On Dec. 4, 2018, Italy’s Minister of Health, physician Giulia Grillo, dismissed all 30 members of the Italian Ministry of Health’s health advisory board, the Consiglio Superiore di Sanità (CSS) or Higher Health Council. According to an article in Il Globo newspaper, “The CSS is the country’s most important committee of technical-scientific experts, who advise the government on health policy.”1 2 3 4 5
The current board members were appointed in 2014 and re-appointed last year. They were scheduled to remain in place until 2020. However, Minister Grillo will now select candidates to fill the vacant posts.2 3
Reportedly, the outgoing president of the board, physician Roberta Siliquini, a professor at the University of Turin, was not happy with Grillo’s decision to replace the board with new members. She was quoted as saying, “Given the quality of the members that make up the council, I don’t see any scientific reason at the base of the decision.”3
In explaining her decision, Minister Grillo wrote that it was “time to give space to the new.” She added, “We are the government of change and, as I have already done with the appointments of the various organs and committees of the ministry, I have chosen to open the door to other deserving personalities.”3 4 6 7
Grillo and the Five Star Movement political party, which now leads Italy’s coalition government, have faced criticism for their opposition to strict enforcement of mandatory policies for daycare and school children. Although voicing support for vaccination, Grillo specifically opposed legislation signed into law on July 28, 2017 by the previous Democratic Party-led government requiring children to receive multiple doses of Haemophilus influenzae type b, measles, mumps, rubella, varicella and pertussis (whooping cough) vaccines, in addition to already mandated diphtheria, tetanus, polio and hepatitis B vaccines.8 9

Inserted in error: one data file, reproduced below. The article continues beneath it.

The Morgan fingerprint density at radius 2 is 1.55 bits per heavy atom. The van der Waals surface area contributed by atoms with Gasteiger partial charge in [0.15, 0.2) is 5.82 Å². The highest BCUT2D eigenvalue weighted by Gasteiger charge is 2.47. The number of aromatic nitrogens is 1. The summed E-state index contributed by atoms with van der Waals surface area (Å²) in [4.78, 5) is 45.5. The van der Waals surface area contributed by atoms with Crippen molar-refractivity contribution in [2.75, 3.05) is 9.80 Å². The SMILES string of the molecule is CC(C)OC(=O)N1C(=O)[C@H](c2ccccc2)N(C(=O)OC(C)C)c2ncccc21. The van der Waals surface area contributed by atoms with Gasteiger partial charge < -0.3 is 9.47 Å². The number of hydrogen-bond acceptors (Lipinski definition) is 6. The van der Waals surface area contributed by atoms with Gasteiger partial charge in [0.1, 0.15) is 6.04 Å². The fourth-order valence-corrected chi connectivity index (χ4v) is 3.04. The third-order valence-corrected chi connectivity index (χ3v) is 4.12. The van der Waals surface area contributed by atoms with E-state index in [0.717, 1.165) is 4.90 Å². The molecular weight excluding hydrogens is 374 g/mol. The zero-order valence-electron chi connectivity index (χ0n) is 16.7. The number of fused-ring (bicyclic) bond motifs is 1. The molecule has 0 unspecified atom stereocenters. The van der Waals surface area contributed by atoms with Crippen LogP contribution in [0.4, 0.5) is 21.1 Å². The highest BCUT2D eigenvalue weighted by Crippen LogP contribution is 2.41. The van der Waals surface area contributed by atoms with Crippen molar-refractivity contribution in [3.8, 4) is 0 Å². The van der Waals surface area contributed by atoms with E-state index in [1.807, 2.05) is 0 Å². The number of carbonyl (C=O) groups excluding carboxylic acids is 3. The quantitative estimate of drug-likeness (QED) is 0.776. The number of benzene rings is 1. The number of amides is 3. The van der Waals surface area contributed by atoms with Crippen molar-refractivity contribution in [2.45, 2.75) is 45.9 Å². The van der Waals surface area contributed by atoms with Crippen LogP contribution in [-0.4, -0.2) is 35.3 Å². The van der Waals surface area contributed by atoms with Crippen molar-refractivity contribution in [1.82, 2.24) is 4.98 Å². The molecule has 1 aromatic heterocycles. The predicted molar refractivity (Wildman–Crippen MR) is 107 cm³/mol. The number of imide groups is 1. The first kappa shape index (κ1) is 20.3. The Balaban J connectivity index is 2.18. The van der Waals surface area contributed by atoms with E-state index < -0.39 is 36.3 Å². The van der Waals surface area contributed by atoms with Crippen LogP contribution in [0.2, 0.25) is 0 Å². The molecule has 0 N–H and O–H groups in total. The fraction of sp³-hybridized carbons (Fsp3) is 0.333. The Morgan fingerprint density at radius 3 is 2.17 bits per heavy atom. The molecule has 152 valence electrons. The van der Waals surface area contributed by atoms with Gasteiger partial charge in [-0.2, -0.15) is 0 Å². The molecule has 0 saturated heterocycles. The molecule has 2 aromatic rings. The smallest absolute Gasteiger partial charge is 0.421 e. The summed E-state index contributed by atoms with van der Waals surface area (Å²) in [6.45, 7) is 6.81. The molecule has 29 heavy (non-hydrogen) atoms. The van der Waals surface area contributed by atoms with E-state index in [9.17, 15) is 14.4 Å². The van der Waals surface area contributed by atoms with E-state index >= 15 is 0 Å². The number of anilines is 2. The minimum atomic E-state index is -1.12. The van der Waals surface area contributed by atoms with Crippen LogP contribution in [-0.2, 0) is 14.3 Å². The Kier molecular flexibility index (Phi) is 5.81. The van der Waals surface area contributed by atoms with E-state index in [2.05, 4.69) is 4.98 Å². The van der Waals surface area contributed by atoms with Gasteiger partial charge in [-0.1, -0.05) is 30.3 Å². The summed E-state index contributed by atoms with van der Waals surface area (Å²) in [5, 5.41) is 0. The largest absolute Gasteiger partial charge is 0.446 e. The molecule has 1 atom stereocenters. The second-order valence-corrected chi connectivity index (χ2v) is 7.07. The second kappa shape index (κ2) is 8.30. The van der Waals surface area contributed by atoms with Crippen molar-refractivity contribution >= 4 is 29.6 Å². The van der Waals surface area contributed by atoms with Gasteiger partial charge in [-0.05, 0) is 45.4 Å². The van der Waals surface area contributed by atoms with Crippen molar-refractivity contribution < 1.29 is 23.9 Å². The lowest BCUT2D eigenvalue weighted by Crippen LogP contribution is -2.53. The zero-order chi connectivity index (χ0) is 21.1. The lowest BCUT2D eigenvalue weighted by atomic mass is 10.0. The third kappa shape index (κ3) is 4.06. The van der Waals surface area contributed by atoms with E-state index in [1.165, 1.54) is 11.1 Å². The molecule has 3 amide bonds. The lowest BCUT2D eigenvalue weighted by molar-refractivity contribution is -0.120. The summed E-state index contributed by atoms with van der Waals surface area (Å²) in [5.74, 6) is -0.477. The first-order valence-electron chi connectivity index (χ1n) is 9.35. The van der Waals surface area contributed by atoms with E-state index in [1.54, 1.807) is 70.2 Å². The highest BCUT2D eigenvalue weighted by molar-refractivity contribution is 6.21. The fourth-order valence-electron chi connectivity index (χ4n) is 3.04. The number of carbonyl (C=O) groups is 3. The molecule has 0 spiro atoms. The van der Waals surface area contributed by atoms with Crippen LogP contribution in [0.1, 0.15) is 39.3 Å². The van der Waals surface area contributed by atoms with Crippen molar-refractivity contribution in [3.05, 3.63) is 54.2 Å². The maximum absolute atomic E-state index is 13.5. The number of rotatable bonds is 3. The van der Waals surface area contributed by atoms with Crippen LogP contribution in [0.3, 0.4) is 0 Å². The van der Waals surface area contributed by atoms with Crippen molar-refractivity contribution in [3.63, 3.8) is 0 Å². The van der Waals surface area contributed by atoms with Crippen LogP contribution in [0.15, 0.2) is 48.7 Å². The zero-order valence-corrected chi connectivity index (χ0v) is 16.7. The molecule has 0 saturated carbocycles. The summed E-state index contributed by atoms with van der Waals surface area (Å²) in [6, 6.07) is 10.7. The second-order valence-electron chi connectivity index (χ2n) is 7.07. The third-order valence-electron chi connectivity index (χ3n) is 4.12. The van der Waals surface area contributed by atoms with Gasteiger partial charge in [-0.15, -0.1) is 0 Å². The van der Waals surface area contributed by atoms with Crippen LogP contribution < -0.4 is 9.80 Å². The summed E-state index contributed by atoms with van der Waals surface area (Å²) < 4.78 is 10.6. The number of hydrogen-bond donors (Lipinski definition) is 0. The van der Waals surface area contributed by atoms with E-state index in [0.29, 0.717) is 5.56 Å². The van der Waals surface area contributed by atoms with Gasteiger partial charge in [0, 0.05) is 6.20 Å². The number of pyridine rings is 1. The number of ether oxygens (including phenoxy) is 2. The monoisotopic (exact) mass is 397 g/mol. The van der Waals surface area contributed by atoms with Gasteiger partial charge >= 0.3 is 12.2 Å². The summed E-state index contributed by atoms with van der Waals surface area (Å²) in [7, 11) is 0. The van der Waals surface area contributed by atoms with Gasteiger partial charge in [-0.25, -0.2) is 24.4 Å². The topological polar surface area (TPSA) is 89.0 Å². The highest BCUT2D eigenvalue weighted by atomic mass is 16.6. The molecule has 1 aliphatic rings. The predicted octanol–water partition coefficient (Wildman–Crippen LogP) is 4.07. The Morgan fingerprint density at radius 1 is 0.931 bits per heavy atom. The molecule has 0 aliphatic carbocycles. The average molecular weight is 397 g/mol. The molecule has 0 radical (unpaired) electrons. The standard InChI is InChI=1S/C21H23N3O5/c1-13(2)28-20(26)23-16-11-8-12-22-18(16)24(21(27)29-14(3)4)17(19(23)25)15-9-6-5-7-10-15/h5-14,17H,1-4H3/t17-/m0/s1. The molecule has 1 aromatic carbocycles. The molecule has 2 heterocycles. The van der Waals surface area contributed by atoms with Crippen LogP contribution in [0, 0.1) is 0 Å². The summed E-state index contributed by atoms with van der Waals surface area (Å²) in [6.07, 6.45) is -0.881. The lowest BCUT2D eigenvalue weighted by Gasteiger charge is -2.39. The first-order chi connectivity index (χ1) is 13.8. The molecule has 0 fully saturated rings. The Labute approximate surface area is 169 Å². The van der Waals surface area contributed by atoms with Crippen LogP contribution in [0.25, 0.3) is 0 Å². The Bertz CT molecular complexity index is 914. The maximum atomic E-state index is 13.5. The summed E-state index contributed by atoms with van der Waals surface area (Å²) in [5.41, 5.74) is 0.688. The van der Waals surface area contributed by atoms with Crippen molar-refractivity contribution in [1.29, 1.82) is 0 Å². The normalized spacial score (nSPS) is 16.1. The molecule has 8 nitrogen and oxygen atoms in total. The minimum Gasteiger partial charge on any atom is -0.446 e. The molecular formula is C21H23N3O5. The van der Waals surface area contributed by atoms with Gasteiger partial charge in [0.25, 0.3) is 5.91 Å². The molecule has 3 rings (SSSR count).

The 2017 law caused a firestorm of protest among many parents in Italy who opposed what they maintained was government overreach and a violation of their parental and medical informed consent rights. Thousands of Italians subsequently took to the streets in cities throughout the country in 2017 to protest the law, which was eventually repealed by the new government swept into power earlier this year. 9 10
Health Minister Grillo says that, while she supports vaccinations, she does not wish to force parents to seek certification from a doctor proving their children are vaccinated as a condition for attending school. She favors a less coercive policy of “flexible obligation” that emphasizes educating parents about vaccines and encourages mandatory vaccination only during limited periods when the coverage rate is too low. Grillo said this is the “most sensible idea.”1 10 11 12
1 Associated Press. Italy’s health minister sacks public health advisers. ABC News Dec. 4, 2018.
2 Dyer O. Italy’s health minister fires country’s top health board. The BMJ Dec. 5, 2018: 363.
3 Il Globo Editorial Team. Italy’s health minister sacks entire board of experts. Il Globo Dec. 5, 2018.
4 Giuffrida A. Sacking of Italy’s health experts raises political interference concerns. The Guardian Dec. 4, 2018.
5 Grillo azzera il Consiglio superiore di sanità: «Serve discontinuità, spazio al nuovo». Il Messaggero Dec. 3, 2018.
6 PROFILO/ Giulia Grillo, alla Sanità un medico. Giornale di Sicilia May 31, 2018.
7 Giulia Grillo. Wikipedia.
8 Burioni R, Odone A, Signorelli C. Lessons from Italy’s policy shift on immunization. Nature Feb. 21, 2018.
9 TVR Staff. Italy Passes Mandatory Vaccination Law. The Vaccine Reaction Aug. 9, 2017.
10 Fisher BL. Children in Italy Now Can Attend School Without Proof of Vaccination. The Vaccine Reaction July 6, 2018.
11 Fish Flexible vaccine obligation plan -Grillo. ANSA.it Aug. 9, 2018.
12 AFP. Vaccine row erupts in Italy as populist govt seeks to ease rules. TheLocal.it Aug. 11, 2018.